Washington farmers, wildlife managers brace for drought

SEATTLE (AP) — Farmers, growers and wildlife managers in Washington are preparing for the worst drought in a decade as conditions are expected to worsen this summer.

Some irrigators are deciding to forgo watering crops or pastures for all or part of the season. Others are seeking permission to tap emergency wells. And an irrigation district serving nearly 2,000 users in the Yakima area has turned off the water for several weeks to save it for later.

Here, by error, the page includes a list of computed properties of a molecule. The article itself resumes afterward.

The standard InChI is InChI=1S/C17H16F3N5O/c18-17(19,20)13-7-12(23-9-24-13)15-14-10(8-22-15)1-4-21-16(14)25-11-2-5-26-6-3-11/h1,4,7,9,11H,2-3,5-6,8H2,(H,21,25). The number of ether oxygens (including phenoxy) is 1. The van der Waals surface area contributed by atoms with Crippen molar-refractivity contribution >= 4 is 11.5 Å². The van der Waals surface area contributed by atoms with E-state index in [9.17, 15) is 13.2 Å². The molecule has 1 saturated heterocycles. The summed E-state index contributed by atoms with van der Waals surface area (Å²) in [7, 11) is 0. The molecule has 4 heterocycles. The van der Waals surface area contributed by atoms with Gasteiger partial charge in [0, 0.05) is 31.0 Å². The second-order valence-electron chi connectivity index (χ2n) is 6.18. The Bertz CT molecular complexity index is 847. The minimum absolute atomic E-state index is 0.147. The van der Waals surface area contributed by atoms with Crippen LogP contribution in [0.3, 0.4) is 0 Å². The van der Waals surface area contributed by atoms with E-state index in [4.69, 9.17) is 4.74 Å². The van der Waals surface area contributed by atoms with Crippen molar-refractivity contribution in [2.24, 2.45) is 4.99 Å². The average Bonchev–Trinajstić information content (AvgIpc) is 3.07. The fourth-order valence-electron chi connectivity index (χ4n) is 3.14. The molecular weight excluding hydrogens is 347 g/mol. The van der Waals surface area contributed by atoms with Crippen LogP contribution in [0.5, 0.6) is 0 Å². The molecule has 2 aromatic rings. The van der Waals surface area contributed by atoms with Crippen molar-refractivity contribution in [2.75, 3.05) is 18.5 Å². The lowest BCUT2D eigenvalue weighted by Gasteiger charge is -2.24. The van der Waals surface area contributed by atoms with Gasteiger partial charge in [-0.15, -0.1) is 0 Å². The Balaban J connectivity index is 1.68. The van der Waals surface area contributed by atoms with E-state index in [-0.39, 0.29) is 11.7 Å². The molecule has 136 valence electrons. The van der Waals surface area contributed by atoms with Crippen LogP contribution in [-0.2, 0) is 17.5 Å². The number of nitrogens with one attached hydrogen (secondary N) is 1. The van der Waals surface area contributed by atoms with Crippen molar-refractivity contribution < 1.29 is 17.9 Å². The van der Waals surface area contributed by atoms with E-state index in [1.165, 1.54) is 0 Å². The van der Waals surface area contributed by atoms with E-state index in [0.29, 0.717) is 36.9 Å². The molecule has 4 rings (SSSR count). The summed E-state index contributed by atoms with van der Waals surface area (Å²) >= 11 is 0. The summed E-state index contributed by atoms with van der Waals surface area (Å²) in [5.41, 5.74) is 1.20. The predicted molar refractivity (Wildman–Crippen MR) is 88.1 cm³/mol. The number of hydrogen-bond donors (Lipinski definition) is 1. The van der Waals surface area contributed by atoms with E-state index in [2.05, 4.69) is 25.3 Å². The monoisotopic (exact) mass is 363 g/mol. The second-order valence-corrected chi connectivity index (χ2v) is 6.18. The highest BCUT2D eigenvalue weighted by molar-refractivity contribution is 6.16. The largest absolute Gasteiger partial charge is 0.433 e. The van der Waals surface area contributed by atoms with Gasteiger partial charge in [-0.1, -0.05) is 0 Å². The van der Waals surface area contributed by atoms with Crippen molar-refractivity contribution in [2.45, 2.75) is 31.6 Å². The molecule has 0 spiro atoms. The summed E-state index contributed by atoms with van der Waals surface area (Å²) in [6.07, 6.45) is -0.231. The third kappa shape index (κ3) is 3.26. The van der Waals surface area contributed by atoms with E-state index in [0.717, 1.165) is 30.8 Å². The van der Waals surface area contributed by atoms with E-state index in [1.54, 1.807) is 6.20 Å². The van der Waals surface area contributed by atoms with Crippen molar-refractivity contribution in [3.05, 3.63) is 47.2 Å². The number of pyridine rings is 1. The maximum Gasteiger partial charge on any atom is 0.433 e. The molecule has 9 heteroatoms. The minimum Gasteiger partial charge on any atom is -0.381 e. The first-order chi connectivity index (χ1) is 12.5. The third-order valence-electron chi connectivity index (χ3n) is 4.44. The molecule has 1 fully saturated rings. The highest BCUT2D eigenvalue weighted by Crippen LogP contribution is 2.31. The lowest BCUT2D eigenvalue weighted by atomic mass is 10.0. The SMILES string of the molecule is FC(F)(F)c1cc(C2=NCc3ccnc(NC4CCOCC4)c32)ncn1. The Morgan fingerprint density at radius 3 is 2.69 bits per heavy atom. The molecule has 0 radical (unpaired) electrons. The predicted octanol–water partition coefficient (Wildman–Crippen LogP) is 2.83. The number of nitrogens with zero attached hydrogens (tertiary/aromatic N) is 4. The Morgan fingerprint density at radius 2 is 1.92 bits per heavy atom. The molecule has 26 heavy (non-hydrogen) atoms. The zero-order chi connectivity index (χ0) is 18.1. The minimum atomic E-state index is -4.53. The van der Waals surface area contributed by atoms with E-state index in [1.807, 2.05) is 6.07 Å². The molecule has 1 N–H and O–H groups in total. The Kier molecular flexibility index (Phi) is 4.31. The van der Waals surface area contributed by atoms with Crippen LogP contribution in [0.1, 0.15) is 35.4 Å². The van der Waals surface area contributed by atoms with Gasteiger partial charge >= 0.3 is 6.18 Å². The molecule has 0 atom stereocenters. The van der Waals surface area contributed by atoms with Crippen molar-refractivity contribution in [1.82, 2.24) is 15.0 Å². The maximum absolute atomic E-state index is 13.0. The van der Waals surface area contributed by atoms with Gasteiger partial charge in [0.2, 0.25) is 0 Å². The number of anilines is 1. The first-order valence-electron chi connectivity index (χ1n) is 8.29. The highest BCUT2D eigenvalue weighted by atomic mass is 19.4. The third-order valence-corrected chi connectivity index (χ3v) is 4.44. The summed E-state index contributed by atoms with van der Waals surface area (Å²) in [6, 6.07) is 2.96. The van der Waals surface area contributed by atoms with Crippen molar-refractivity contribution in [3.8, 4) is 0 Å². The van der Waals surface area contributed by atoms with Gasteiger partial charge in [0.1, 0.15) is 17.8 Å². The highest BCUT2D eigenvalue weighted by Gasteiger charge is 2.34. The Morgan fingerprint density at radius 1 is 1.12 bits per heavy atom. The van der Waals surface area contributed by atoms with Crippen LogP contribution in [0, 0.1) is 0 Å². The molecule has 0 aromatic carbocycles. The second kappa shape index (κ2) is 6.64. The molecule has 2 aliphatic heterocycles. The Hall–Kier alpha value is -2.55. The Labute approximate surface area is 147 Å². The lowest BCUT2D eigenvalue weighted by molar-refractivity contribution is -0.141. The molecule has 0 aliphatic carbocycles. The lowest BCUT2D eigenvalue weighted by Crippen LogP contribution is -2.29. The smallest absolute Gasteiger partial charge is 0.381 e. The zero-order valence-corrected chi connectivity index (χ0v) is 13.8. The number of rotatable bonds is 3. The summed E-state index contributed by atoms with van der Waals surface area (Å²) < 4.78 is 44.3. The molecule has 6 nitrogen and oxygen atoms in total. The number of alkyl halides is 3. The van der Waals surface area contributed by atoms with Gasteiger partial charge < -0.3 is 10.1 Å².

Unlike drought-stricken California, where mandatory restrictions are in place, rainfall was normal this winter. Water managers in cities such as Seattle and Spokane have a good supply in reservoirs and aquifers.

But record low mountain snowpack means there's not much to replenish streams and rivers when migrating fish and farmers will need it most this summer.